Serverless Picks of the Week
Issue #82: CloudWatch Love

Serverless Superhero

Our serverless superhero this week is Michael Bahr! Michael is a phenomenal serverless developer with an impressive track record. He posts great content on his blog and even publishes a serverless newsletter. He’s available for hire! If you’re looking for a rockstar, give him a shout. Thanks for everything you do, Michael!


I’m a big fan of event-driven architectures. The patterns that emerge as a result of loose coupling your resources are innovative but can sometimes be tricky to really understand. Elias Brange wrote an article talking about the transactional outbox pattern for serverless domain events last week. I love this one, it has clean domain separation, clearly states a naive vs production-ready approach, and discusses the all-important error handling component to the pattern. Well done, Elias!

Ran Isenberg posted a great article on how to effortlessly monitor serverless applications with CloudWatch. He covers a lot of ground in this article, but I got the most value out of his guidelines on what to focus on for building dashboards and how he makes a distinction between high-level and low-level dashboards.

Interesting Reads

I love a good migration story. I often read the successes of a cloud migration going from on-prem or containers to serverless. But I rarely see migration stories in serverless from one programming language to another. Min Jie Fan shared the story of how his company migrated from Python to Typescript in their Lambda functions. He gives his point of view on the tradeoffs of the two languages, weighs in on cold starts, and shows the approach of how they refactored one function at a time.

Lee Gilmore is back and this time turning his production-readiness eye toward Amazon Bedrock and using a CLI to generate clean code. This is a fascinating approach to leveraging AI to do your dirty work. Just give it some definitions around what you want to build and you have strongly defined schemas and types. Very cool and lots of potential approaching development with AI this way.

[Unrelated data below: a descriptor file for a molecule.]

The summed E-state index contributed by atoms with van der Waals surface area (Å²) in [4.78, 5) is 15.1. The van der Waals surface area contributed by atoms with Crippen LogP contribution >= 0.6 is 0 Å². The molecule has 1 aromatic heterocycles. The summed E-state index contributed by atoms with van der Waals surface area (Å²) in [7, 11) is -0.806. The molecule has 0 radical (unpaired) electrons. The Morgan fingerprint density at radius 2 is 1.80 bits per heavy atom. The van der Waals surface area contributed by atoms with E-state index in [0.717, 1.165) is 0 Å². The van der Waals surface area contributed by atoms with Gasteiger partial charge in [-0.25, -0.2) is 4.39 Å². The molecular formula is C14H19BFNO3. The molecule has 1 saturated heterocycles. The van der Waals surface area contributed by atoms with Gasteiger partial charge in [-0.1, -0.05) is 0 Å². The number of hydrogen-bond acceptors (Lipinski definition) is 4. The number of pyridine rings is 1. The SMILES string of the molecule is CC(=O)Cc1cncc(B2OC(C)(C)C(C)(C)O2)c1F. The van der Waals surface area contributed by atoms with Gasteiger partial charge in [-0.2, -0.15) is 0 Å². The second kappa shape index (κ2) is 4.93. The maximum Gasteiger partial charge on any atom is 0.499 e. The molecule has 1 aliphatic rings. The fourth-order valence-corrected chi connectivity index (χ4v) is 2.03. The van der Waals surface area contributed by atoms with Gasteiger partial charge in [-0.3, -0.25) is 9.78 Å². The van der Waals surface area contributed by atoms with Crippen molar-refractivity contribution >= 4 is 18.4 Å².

I’ve been following a great series from Daniele Frasca on serverless latency as you scale. His latest article describes the challenges of scaling using Redis as a read-aside cache. He describes the difficulty, implementation, and design decisions in great detail and my key takeaway is - this does not seem like a fun thing to do.

I wrote an article talking about four real-time notification mechanisms and how they are different from each other. My goal was to shed some light on the options you have available when communicating between parts of a distributed system. It’s way more than just WebSockets.


Congratulations to Eoin Shanaghy and Luciano Mammino on their 100th episode of AWS Bites! This episode focuses on Ampt, discussing everything you’d ever need to know about this shining star in the field.

I had Cliff Crosland on the Ready, Set, Cloud podcast to talk about how Scanner built an ultra-fast serverless data lake. We talk about what data lakes are, but more importantly we talk about Cliff’s serverless design that enables petabyte scale queries in seconds. This is one of the coolest serverless designs I’ve seen in a while.

New Releases

Amazon CloudWatch announced out-of-the-box best practice alarms for 19 AWS services. This was a big gap in the observability space. I love it that we can use this to tell us what we need to know about our applications.

Baselime has expanded its capabilities by adding support for logs on Vercel and Cloudflare, along with distributed tracing via OpenTelemetry for Next.js. These enhancements offer more comprehensive observability for your applications beyond the AWS serverless ecosystem.


Anyone who uses DynamoDB has like heard of single table design. It’s something that is advertised to the masses as the way to build your NoSQL data models. But should it be? Pete Naylor wrote an incredible article describing why single table design is not necessarily always your best bet and explains in detail what could go wrong when you try to use it where you shouldn’t. It’s an eye-opener for sure.

Tip of the Week

This isn’t serverless related, but a post caught my eye last week on what I believe to be (mostly) true in the tech industry. It’s a simple image that might understate the importance of a college degree, but definitely highlights the fact that you can get into tech without one. Practice, practice, practice!

Last Words

Serverless Days Cape Town was last week, bringing in some of the best serverless minds around the world. Stay tuned while we wait to see the talks come online.

If you’d like to make a recommendation for the serverless superhero or for an article you found especially useful, send me a message on Twitter, LinkedIn, or email.

Happy Coding!


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